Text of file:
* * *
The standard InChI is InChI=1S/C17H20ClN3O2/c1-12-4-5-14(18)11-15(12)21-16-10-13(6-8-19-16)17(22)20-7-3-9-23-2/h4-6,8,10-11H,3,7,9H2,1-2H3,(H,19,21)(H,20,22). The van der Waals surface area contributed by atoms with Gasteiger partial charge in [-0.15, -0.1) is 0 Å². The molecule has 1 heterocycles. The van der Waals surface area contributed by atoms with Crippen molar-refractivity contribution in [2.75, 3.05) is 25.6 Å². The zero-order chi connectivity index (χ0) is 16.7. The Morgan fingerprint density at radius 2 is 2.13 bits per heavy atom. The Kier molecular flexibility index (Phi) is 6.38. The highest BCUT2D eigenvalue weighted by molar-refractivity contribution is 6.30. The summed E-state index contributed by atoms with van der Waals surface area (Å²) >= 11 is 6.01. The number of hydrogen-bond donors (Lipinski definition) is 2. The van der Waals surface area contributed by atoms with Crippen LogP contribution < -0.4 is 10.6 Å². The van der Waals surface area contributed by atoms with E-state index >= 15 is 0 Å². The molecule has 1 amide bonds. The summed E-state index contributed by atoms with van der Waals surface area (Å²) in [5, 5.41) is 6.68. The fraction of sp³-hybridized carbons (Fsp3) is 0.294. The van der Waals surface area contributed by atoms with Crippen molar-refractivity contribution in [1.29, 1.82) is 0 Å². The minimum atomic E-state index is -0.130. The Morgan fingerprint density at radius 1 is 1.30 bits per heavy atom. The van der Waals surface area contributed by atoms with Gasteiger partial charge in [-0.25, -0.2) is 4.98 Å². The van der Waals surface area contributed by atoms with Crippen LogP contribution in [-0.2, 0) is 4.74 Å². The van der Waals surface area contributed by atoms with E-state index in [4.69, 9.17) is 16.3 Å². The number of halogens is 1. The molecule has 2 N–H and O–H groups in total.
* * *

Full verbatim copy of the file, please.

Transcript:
The standard InChI is InChI=1S/C17H20ClN3O2/c1-12-4-5-14(18)11-15(12)21-16-10-13(6-8-19-16)17(22)20-7-3-9-23-2/h4-6,8,10-11H,3,7,9H2,1-2H3,(H,19,21)(H,20,22). The van der Waals surface area contributed by atoms with Gasteiger partial charge in [-0.15, -0.1) is 0 Å². The molecule has 1 heterocycles. The van der Waals surface area contributed by atoms with Crippen molar-refractivity contribution in [2.75, 3.05) is 25.6 Å². The zero-order chi connectivity index (χ0) is 16.7. The Morgan fingerprint density at radius 2 is 2.13 bits per heavy atom. The Kier molecular flexibility index (Phi) is 6.38. The highest BCUT2D eigenvalue weighted by molar-refractivity contribution is 6.30. The summed E-state index contributed by atoms with van der Waals surface area (Å²) >= 11 is 6.01. The number of hydrogen-bond donors (Lipinski definition) is 2. The van der Waals surface area contributed by atoms with Crippen LogP contribution < -0.4 is 10.6 Å². The van der Waals surface area contributed by atoms with E-state index >= 15 is 0 Å². The molecule has 1 amide bonds. The summed E-state index contributed by atoms with van der Waals surface area (Å²) in [5, 5.41) is 6.68. The fraction of sp³-hybridized carbons (Fsp3) is 0.294. The van der Waals surface area contributed by atoms with Crippen molar-refractivity contribution in [1.29, 1.82) is 0 Å². The minimum atomic E-state index is -0.130. The Morgan fingerprint density at radius 1 is 1.30 bits per heavy atom. The van der Waals surface area contributed by atoms with Gasteiger partial charge in [-0.25, -0.2) is 4.98 Å². The van der Waals surface area contributed by atoms with Crippen LogP contribution in [-0.2, 0) is 4.74 Å². The van der Waals surface area contributed by atoms with E-state index in [4.69, 9.17) is 16.3 Å². The number of halogens is 1. The molecule has 2 N–H and O–H groups in total.